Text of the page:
On 23.01.2004, at 09:00, Jim Weirich wrote:
> If you are interested in the java version you can find it here: 
> http://www.clug.org//ml/archive/programming/1998-11/msg00014.html
> But watch out, it is more likely to make your brain explode than itch.

Ah, you're using the anonymous inner classes trick. You can even 
implement closures (with shared data) that way in Java. It's very 
verbose and also looks pretty ugly though:

public class Closure {

     public static void main (String args[]) {
		final int a[] = new int[1];
		Runnable add = new Runnable() {
			public void run() {
				a[0] += 1;
				System.out.println("I am " + a[0] + ".");
			}
		};
		Runnable sub = new Runnable() {
			public void run() {
				a[0] -= 1;
				System.out.println("I am " + a[0] + ".");
			}
		};
		add.run();
		add.run();
		sub.run();
     }
}

> I even wrote out a commented derivation of the Y-combinator.  I swear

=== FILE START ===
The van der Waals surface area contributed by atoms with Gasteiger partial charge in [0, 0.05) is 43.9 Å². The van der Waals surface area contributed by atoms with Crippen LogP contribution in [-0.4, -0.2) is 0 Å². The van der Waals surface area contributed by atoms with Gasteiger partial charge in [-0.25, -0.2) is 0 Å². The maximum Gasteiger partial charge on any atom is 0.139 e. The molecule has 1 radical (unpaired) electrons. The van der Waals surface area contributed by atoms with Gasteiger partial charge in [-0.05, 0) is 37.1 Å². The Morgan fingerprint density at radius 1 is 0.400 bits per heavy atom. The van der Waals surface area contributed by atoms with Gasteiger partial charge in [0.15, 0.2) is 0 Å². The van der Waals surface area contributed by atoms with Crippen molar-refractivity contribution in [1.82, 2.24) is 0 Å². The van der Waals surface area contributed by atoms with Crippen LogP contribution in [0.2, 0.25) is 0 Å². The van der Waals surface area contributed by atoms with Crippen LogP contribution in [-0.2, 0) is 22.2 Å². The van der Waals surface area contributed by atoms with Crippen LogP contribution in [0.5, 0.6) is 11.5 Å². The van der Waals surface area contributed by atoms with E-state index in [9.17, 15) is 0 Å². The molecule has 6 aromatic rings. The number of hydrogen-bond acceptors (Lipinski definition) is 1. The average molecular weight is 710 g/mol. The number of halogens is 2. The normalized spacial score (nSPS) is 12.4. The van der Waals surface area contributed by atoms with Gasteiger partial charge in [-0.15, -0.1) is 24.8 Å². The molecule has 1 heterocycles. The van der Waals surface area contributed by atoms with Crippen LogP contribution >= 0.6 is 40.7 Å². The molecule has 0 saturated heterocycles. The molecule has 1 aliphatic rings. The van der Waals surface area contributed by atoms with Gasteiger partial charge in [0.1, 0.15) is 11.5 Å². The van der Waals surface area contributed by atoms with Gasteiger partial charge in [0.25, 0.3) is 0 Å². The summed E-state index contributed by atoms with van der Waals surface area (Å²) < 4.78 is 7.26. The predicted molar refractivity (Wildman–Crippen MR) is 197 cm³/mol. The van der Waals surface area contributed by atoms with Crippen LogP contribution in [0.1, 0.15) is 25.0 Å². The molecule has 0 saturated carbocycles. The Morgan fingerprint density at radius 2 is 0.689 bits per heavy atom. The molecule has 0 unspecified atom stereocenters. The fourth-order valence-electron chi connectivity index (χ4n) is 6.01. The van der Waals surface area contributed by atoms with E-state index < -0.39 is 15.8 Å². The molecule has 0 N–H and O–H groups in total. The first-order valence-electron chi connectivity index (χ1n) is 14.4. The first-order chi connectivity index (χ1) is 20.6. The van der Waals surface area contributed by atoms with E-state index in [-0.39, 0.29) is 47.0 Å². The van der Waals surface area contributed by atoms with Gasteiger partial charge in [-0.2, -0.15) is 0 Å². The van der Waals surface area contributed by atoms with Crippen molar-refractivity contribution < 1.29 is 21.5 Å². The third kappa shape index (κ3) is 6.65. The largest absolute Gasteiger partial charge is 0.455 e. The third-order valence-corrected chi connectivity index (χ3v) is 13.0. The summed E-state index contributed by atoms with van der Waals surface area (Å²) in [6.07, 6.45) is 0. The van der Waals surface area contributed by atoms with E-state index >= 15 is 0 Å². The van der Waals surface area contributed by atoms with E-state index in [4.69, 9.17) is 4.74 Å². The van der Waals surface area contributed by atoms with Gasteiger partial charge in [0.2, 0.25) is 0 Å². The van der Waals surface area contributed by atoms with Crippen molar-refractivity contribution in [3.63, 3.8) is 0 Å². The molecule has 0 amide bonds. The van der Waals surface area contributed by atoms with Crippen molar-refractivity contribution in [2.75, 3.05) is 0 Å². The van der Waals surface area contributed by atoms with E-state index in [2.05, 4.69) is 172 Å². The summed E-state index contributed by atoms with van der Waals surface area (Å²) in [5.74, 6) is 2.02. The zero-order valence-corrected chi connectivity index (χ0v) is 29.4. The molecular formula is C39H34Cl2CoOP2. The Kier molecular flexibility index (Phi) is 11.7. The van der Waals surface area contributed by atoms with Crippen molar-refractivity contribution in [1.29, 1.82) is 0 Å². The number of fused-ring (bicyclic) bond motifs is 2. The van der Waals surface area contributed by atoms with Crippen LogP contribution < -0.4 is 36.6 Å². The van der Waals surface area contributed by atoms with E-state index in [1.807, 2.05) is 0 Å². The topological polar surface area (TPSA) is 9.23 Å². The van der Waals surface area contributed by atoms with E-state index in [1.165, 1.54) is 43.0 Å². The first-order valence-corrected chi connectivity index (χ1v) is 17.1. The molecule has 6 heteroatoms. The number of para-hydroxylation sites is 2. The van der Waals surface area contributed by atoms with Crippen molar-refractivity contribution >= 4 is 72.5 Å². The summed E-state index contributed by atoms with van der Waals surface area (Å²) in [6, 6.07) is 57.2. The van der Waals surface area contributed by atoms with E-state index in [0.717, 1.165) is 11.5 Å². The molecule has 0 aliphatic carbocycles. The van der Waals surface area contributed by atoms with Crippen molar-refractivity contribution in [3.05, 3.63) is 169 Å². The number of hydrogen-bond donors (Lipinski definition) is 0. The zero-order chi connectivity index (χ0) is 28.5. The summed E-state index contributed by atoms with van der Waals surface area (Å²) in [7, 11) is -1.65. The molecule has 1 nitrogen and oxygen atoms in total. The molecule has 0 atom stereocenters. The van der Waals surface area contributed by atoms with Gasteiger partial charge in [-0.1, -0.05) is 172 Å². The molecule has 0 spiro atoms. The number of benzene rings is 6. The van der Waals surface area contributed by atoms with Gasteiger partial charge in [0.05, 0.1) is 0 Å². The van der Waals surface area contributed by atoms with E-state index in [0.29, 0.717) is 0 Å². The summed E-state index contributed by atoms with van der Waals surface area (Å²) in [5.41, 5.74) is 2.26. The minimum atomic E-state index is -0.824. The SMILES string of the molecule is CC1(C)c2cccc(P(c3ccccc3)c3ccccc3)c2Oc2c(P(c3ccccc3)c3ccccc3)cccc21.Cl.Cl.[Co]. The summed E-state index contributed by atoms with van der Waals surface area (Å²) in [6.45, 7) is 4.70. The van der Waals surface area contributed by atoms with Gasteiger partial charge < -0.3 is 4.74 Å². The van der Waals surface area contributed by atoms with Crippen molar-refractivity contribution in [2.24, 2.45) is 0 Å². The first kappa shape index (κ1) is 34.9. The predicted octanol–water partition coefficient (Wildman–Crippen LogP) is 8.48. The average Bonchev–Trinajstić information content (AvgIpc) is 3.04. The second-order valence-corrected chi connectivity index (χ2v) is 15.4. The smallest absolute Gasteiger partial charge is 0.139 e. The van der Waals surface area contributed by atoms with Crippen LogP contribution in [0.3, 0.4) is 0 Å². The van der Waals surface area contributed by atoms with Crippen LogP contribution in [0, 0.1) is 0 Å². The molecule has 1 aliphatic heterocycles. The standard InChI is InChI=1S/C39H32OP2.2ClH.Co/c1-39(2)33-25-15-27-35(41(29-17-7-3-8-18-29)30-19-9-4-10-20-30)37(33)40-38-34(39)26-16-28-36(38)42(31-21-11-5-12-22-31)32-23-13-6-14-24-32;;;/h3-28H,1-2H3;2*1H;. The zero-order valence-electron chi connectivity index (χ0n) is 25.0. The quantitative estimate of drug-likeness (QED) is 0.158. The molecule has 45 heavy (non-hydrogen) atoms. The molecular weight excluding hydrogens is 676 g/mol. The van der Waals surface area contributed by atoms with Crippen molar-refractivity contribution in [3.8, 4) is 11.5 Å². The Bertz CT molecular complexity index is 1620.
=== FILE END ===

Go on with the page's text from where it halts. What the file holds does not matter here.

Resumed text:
> I understand each individual step of the derivation, but fitting the 
> entire thing in my head at once is difficult.
>  The derivation in here: 
> http://www.clug.org//ml/archive/programming/1998-11/msg00028.html

Cool. I've done a derivation in Scheme, too, because I did not 
understand a more theoretical text on the subject. I the just 
translated the solution I found into Ruby, which was pretty easy.

I think it's important to do this step by step, at least once. Somehow 
I felt that I've just understood something very important about the 
nature of computation when I was done with it. It's different to 
explain, like some zen-like experience I figure. ;-)

lambda { |c| lambda { |f| f[f] } [ lambda { |f| c[lambda { |x| f[f][x] 
} ] }] }